Two years ago after winning her second Oscar for “Blue Jasmine,” Cate Blanchett could well claim her third for playing another woman in crisis in “Carol.” This period piece by Todd Haynes premiered at Cannes on Sunday and the first wave of reviews were welcoming. Those Oscar whizzes at the Weinstein Company have scheduled the picture for a limited release on Dec. 18.
One of our leading Oscarologists — Sasha Stone (Awards Daily) — is in Cannes and gave the film an enthusiastic review. “Blanchett is superb as the titular character, allowing heat to flow through her as she seduces a woman years younger than her, carefully but deliberately. She bobs between resisting her husband whose touch she can’t stand, giving of herself to her adored daughter, and allowing her own indulgent pleasure to creep in when she’s with Therese. Rooney Mara, though, is the real surprise here, holding down much of the film herself, revealing tender vulnerability and that occasional dimpled smile.” Read the rest of her rave here.
Another of our Oscar experts, Anne Thompson (IndieWire) tweeted: “Blanchett & Mara carry Todd Haynes’ 50s lesbian romance Carol with glamorous allure. Strong contender for awards @cannes15 & beyond.”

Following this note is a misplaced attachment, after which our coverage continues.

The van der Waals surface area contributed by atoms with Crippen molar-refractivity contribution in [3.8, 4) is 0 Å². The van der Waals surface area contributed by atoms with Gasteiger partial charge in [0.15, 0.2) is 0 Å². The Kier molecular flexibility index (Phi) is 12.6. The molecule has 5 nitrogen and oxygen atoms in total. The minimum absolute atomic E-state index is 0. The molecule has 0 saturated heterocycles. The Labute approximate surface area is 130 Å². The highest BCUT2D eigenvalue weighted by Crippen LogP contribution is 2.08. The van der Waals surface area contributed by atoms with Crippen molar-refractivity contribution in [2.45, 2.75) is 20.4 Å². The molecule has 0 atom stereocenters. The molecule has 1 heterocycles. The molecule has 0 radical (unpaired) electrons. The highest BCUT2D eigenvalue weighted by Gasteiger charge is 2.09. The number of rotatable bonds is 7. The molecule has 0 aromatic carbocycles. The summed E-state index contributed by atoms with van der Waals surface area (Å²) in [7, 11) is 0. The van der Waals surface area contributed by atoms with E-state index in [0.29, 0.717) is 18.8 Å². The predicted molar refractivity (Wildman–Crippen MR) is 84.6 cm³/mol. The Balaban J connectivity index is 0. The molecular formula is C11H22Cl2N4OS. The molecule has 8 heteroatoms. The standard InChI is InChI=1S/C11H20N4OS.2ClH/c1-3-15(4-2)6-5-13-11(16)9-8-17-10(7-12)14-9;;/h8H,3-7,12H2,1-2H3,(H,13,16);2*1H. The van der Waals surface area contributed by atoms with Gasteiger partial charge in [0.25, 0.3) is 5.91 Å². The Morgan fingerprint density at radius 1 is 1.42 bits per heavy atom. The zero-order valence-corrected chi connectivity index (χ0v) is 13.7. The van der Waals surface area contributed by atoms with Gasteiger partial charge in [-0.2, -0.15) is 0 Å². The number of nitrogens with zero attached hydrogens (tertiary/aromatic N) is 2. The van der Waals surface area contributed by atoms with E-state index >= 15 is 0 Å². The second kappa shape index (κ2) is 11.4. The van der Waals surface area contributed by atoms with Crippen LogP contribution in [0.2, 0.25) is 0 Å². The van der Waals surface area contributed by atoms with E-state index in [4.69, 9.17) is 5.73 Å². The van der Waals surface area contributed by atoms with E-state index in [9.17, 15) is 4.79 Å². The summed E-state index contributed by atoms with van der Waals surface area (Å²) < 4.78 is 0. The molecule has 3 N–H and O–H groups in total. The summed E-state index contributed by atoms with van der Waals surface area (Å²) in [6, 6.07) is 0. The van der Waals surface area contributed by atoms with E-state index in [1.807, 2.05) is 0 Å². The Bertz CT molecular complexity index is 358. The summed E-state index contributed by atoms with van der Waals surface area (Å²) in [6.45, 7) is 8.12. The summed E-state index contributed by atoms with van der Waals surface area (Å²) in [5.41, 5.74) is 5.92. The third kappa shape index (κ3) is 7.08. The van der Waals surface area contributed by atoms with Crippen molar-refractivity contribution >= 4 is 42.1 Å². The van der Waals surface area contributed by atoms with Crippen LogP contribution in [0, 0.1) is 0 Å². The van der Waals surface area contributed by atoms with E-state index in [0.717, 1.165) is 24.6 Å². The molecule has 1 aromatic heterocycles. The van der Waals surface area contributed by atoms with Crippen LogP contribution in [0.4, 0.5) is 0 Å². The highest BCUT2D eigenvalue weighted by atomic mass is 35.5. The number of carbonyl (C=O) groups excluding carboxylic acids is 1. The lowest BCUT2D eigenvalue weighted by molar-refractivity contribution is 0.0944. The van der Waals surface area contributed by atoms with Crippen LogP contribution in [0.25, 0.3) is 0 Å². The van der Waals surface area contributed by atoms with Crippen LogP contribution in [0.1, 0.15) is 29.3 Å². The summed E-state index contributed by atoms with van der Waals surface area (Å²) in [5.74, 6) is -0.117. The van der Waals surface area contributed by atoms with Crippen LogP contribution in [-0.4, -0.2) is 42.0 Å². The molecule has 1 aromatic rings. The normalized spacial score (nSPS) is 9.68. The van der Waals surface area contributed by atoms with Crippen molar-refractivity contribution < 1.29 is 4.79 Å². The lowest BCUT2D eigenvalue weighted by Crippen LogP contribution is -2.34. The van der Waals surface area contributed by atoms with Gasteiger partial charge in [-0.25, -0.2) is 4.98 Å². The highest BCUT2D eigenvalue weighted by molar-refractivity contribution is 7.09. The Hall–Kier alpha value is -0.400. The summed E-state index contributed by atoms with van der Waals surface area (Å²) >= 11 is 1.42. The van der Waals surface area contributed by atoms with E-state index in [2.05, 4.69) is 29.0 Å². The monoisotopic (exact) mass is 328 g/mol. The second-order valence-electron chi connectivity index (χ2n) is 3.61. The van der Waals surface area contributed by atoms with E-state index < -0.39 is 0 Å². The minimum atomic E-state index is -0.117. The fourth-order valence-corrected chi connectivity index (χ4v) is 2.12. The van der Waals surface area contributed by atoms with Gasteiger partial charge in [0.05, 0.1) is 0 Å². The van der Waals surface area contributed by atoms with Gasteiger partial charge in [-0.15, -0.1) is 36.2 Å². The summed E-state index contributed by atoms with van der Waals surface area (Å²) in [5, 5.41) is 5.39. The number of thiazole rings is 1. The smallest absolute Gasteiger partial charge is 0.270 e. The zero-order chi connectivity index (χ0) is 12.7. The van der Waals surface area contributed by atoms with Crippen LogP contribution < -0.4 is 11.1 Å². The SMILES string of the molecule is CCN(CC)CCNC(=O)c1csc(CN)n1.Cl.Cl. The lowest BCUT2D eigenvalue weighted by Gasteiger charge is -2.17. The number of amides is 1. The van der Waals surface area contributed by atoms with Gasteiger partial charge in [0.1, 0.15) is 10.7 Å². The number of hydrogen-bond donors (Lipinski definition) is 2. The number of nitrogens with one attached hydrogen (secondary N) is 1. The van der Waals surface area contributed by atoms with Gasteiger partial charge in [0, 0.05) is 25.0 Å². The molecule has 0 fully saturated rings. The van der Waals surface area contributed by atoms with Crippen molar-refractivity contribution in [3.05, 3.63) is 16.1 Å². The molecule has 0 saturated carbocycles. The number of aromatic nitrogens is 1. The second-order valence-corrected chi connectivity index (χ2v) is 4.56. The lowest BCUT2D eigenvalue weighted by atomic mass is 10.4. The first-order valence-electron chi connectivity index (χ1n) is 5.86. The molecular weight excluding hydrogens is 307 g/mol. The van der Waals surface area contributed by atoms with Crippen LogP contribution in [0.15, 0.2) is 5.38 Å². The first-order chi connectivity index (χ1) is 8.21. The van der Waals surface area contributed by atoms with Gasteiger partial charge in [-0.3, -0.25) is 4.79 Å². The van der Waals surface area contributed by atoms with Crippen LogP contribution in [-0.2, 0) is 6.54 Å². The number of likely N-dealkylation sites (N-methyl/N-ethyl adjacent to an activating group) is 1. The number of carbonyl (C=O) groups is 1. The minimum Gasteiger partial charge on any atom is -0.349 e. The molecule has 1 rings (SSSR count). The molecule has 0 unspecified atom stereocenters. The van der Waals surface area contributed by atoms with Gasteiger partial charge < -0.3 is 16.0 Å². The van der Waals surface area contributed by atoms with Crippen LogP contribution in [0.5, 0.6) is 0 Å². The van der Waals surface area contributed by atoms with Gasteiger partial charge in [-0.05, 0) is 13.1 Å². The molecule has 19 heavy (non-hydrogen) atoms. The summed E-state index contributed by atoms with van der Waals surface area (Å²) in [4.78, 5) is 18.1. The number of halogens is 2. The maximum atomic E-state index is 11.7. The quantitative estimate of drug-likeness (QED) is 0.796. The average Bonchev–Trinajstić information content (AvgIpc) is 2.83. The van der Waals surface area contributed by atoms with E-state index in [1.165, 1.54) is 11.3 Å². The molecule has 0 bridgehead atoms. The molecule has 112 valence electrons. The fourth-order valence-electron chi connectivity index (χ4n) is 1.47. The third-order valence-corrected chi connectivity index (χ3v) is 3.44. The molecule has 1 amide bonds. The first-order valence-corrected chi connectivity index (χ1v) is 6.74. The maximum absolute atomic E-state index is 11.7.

This theme of sexual identity runs throughout Haynes’ work. “Carol” marks only his sixth feature in a career dating back almost a quarter of a century that. His third film, “Velvet Goldmine,” with Jonathan Rhys Meyers as a bisexual glam rock star in 1970s London, won him Best Artistic Contribution at the 1998 Cannes filmfest.
His fourth film, “Far From Heaven” in 2002, was, like “Carol,” another drama set in 1950s suburbia. Julianne Moore reaped a Best Actress bid for playing a housewife whose perfect world is upended when her husband (Dennis Quaid) comes out.
Haynes’ last movie was “I’m Not There” back in 2007. Blanchett earned a Supporting Actress Oscar nomination for her gender-bending portrayal of Bob Dylan; she lost to Tilda Swinton (“Michael Clayton”).
Following that, Haynes turned to television, co-writing and directing a 2011 five-part adaptation of James Cain‘s classic novel “Mildred Pierce.” Kate Winslet won an Emmy for her work as the title character, a mother preparared to make the ultimate sacrifice for an ungrateful daughter.
“Carol” is based on Patricia Highsmith‘s 1952 novel “The Price of Salt.” One of Blanchett’s first American films was the 1999 adaptation of Highsmith’s acclaimed mystery “The Talented Mr. Ripley.” The year before, the Australian actress had earned her first Oscar nomination as the Virgin Queen in the historical drama “Elizabeth.” She would contend again for the sequel “Elizabeth: The Golden Age” in 2007. She lost that first Best Actress bid to Gwyneth Paltrow (“Shakespeare in Love”) and the second to Marion Cotillard (“La Vie en Rose”).
Blanchett won the Supporting Actress award in 2004 for her uncanny portrayal four-time Oscar champ Katharine Hepburn in the Howard Hughes biopic “The Aviator.” And she was nominated again in that category in 2006 for playing the object of another woman’s affection in “Notes on a Scandal,” losing to Jennifer Hudson (“Dreamgirls”).